“You don’t consciously think about what it means at the time but you were waiting for school to finish because you knew Saturday was coming and that meant training or playing with Con. It was a big part of growing up.”
Rugby was always going to take over. O’Mahony flirted with GAA in school, but by the time he got to U10 level at Con, training was twice a week.
It wasn’t his life, but quickly became a way of life.
Two years later, O’Mahony was captain of Con’s U12 team. He would go onto captain almost every team he’s played for; Pres Cork’s Senior Cup team, Irish schools, Ireland U18, 19 and 20. Munster and the Lions.
O’Mahony was part of PBC’s Munster Schools Cup winning side, captained by Scott Deasy, in 2007 but the following year experienced defeat to Castletroy at the semi-final stage as captain. The wounds are still raw.
“I was probably one of the few that bucked the trend of not going straight into college from school,” the flanker explains. “I went straight to Con which wasn’t really done, you kind of did your couple of years in college, enjoyed them, and then moved on.
“But I obviously had a big tie with Con with my Dad being up there so much and me having spent a lot of time up there. The coaching staff up there would have been a big pull — Brian Hickey and Brian Walsh.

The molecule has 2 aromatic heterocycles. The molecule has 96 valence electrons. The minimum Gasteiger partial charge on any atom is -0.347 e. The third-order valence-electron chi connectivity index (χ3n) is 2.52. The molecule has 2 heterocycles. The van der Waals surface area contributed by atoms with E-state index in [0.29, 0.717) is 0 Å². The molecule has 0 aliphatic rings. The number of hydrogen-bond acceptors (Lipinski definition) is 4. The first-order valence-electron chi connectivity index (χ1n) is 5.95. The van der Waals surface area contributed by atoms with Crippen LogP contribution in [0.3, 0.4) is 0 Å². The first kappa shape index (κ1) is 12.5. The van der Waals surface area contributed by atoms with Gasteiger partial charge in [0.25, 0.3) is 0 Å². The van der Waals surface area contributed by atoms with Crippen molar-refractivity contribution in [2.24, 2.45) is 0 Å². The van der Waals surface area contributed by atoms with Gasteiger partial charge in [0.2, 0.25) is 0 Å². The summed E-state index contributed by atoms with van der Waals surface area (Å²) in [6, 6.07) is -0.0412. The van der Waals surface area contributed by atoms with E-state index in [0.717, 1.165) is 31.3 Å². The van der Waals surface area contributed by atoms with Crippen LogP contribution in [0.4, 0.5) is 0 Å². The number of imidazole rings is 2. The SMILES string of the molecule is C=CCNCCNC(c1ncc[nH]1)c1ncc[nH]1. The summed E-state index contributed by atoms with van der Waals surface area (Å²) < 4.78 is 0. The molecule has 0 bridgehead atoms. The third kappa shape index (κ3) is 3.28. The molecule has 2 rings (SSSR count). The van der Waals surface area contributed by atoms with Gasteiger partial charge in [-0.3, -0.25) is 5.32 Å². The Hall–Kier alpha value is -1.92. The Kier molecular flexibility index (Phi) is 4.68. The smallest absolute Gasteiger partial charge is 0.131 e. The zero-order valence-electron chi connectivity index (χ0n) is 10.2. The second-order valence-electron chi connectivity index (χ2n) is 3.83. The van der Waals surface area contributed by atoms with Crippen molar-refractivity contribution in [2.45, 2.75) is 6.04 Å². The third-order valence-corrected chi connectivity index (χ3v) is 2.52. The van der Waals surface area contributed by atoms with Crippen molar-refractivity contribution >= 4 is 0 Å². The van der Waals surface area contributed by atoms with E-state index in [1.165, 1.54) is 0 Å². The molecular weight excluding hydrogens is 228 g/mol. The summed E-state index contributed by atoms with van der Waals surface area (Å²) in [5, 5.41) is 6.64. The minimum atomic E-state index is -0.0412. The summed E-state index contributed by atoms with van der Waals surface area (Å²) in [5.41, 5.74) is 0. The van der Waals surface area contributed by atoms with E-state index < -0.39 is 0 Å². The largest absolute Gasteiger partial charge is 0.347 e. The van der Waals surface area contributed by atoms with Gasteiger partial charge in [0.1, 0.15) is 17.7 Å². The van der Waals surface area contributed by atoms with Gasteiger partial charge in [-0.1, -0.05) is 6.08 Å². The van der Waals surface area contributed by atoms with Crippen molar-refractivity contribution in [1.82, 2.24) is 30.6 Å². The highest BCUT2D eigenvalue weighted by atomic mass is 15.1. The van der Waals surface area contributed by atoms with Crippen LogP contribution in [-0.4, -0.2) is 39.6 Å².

“I decided to go to Con but it took me a couple of years to find my feet. They were hardened league players and it was a difficult team to get into but I felt it was going to be the best pathway for my development.”
The Ulster Bank League is a tough breeding ground for any player.
He continues: “It is difficult, there are some guys at the end of their career, very experienced players. It was very physical, the guys weren’t maybe as fit but they were onto you straight away.”
But O’Mahony thrived. He relished the physicality, the roll-your-sleeves-up attitude and learned his trade on the pitches of Temple Hill, Dooradoyle, Castle Avenue, Dubarry Park and Templeville Road. It was a cut-throat learning environment, but one which shaped the type of player he would become.